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Thursday, April 29, 2010

How I Lost a Gay Marriage Debate

The First Unitarian Universalist Church of Columbus has monthly debates on hot topics on Friday nights (or at least used to do this). In 2003, I was asked by the coordinator of these events if I would debate the issue of gay marriage with a minister from a local church. That sounded interesting enough, and the debate occurred. What was interesting about it was the very conflicted young minister I was debating. His church’s interpretation of the Bible clearly deemed homosexuality a sin, but he was personally concerned over condemning good people to hell simply because of whom they loved. In his arguments he kept flopping back and forth. I said my usual things. When the debate ended and we were shaking hands, I discombobulated the minister by remarking that I hadn’t been needed at all; he was debating himself admirably. Perhaps cruelly, I then further startled him by predicting that before he died he himself would officiate at a gay wedding.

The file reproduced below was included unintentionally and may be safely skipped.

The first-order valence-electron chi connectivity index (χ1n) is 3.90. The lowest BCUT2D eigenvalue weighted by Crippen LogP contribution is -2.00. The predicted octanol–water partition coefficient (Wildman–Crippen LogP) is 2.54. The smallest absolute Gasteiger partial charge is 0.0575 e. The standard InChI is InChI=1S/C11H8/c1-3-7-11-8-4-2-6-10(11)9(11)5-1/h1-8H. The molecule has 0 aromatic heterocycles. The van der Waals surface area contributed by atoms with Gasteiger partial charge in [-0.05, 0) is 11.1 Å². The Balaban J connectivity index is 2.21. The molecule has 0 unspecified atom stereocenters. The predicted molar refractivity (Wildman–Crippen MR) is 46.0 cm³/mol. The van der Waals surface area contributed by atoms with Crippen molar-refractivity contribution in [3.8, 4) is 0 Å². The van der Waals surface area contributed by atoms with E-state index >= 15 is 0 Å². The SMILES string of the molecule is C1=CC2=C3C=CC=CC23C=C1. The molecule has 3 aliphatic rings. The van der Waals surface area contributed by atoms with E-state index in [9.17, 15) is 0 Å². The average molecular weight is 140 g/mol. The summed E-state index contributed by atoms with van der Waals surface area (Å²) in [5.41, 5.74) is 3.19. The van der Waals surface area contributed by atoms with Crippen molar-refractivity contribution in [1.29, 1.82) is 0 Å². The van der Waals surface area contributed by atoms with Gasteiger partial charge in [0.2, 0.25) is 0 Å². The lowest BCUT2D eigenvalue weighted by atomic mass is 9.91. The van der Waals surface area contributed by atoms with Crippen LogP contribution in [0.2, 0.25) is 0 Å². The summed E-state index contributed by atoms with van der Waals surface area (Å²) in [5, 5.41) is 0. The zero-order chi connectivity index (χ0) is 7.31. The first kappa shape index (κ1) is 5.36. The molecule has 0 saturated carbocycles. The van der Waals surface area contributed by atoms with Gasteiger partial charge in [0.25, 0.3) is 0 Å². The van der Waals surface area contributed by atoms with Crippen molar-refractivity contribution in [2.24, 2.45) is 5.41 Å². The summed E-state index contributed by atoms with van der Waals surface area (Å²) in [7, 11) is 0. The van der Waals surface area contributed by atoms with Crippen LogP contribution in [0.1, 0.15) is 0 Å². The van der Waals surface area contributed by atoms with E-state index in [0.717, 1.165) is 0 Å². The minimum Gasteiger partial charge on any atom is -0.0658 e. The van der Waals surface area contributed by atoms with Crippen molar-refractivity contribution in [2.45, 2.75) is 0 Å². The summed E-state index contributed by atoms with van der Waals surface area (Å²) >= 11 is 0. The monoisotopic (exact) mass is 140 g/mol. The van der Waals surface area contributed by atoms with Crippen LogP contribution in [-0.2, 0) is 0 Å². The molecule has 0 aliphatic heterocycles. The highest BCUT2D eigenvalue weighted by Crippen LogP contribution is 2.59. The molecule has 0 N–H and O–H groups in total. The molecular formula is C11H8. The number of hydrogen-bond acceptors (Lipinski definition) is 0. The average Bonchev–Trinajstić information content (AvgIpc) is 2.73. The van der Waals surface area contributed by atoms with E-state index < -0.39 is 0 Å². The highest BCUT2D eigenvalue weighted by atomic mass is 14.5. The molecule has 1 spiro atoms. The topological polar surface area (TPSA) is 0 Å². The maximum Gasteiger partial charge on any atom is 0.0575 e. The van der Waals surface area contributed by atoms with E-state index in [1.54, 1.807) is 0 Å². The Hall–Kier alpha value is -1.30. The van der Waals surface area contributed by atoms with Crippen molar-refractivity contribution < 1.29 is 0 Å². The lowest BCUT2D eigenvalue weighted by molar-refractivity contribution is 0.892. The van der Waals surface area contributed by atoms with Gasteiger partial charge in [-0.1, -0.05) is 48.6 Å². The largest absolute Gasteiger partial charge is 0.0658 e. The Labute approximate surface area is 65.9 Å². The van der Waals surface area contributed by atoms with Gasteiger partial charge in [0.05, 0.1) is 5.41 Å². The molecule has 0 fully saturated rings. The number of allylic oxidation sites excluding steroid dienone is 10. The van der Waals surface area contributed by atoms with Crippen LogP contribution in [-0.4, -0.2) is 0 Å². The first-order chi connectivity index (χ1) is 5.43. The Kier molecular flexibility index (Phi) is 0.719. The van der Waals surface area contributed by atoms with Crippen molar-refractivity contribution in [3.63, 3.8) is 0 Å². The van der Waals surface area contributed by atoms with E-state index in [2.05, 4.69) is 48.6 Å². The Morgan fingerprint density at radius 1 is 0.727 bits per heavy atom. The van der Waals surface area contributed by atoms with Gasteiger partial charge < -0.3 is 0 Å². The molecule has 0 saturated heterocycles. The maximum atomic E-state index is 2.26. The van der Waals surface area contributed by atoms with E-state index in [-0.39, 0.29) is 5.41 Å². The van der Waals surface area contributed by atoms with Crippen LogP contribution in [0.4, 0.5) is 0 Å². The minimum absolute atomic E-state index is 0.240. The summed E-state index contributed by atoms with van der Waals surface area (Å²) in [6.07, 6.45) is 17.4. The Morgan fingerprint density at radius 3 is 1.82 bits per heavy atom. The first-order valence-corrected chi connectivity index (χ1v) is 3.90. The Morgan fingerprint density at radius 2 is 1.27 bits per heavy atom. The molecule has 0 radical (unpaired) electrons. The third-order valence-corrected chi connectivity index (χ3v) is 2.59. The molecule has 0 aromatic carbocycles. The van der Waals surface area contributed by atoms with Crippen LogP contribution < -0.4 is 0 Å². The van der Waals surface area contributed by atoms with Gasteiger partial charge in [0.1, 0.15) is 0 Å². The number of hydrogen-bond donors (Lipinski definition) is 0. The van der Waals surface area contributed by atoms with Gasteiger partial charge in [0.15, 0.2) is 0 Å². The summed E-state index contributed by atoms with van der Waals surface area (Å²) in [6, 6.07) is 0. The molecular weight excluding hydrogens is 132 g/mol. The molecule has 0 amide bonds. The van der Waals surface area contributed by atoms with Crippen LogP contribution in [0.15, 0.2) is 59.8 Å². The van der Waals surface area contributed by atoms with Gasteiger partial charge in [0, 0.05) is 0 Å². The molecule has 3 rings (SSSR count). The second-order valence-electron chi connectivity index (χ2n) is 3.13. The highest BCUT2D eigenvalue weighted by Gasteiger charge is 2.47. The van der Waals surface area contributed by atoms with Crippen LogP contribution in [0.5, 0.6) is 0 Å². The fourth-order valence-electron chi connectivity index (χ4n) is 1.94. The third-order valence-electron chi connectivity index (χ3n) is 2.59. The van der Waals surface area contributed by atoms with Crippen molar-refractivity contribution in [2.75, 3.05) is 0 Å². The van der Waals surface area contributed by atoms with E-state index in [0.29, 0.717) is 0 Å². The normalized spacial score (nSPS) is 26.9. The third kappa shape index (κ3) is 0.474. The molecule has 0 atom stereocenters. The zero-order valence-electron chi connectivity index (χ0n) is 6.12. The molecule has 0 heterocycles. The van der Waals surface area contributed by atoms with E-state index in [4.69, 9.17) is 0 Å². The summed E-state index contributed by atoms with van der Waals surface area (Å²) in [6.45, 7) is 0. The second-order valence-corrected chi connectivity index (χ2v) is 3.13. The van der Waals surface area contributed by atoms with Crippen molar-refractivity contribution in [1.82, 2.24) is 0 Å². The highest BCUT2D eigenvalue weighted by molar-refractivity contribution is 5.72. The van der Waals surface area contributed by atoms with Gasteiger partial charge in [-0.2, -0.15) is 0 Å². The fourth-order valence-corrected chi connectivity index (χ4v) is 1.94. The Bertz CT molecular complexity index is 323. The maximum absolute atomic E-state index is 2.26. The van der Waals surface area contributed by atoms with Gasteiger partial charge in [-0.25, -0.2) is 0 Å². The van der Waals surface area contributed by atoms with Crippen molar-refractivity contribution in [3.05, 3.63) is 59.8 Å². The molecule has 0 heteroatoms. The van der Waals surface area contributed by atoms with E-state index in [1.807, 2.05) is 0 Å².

When the UU coordinator called me the following year and asked me to do a similar debate, I agreed under the condition that it not be a minister. The reason: ministers of this stripe have only one argument: the Bible demands gay marriage be condemned. How can one argue with that? It’s either right or wrong, but not open to debate. The coordinator called back two days later and said he’d found an opponent who fit the bill: Dr. Patrick Johnston, a Zanesville physician who was the first witness to testify in the Ohio Legislature in favor of a constitutional amendment (which did pass) forbidding Ohio to recognize gay marriages. Just the man, I agreed. He then said that Dr. Johnston would like to speak to me on the phone ahead of time, and I again agreed.